Now think about this friends - Moses is on this mountain and he's talking with Jesus and they're talking about the exodus that Jesus is about to accomplish in Jerusalem.

In other words, though Moses led a great exodus of the children of Israel out of sin and bondage out of the house of slavery in Egypt, Jesus led a greater exodus in Jerusalem in His death. This is what Moses and Elijah are talking with Him about, the exodus that He is going to lead, the exodus that liberates us from sin and misery. And do you see what Luke is saying? He's saying this Jesus is big enough to overshadow all of life. He's big enough to matter more than everything. He's big enough for you to give up anything, anyone for, because of who He is and what He's done.

And here's the question you have to face today - Is your Jesus big enough? Is the Jesus you worship big enough to overshadow everything else in your life? Luke is saying the real Jesus is, the Jesus revealed in the Scripture - absolutely He is - He's worth living for, He's worth dying for, He's worth denying yourself anything for, but is your Jesus big enough? If He isn't, it's not this Jesus.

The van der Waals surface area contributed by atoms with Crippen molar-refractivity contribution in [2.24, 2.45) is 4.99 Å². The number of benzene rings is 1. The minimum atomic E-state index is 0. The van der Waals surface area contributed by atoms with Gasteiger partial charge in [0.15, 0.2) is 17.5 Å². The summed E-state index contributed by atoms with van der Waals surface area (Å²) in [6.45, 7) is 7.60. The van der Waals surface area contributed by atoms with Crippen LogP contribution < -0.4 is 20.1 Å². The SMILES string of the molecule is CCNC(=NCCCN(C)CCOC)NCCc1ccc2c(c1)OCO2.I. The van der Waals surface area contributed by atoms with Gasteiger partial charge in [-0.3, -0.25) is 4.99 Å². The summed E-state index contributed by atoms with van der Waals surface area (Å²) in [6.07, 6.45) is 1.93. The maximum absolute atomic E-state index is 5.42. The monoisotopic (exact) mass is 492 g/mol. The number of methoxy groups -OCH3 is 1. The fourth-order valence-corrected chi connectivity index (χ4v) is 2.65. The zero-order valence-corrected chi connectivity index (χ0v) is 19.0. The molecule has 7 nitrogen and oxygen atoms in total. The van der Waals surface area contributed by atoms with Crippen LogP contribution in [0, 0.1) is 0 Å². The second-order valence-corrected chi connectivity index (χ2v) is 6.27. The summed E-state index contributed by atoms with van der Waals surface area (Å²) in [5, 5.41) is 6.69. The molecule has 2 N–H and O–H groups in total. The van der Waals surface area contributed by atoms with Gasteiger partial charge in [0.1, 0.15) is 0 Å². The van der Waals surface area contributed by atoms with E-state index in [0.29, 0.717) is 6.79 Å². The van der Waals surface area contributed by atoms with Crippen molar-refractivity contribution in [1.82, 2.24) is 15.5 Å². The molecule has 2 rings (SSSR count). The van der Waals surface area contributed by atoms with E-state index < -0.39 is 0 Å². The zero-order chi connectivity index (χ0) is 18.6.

If your Jesus isn't big enough to live for and die for, isn't big enough to overshadow everything else in life, He's not the Jesus of the Scriptures. He's not the real Jesus. Luke says there's no question to the answer about the real Jesus. Yes, He's big enough, but who do you worship and who do you love? Perhaps you've made a Jesus from your own imagination and you've whittled Him down. You've whittled Him down to size.

And in the great crisis of life, in your losses and crosses, he's just not big enough. Well, if so my friends, he's not this Jesus because this Jesus is big enough. This is the Jesus that makes the hymn writer say, "Why should cross and trial grieve me? What ere my God ordains is right." Is that how you feel when cross and trial grieve you, when the ones that you treasure most are taken from you? Do you think, "Jesus, You're big enough, you're worth enough, you're enough to live for, even without him, even without her. You're enough to live for." Luke is saying if you'll worship the real Jesus, He's big enough for anything.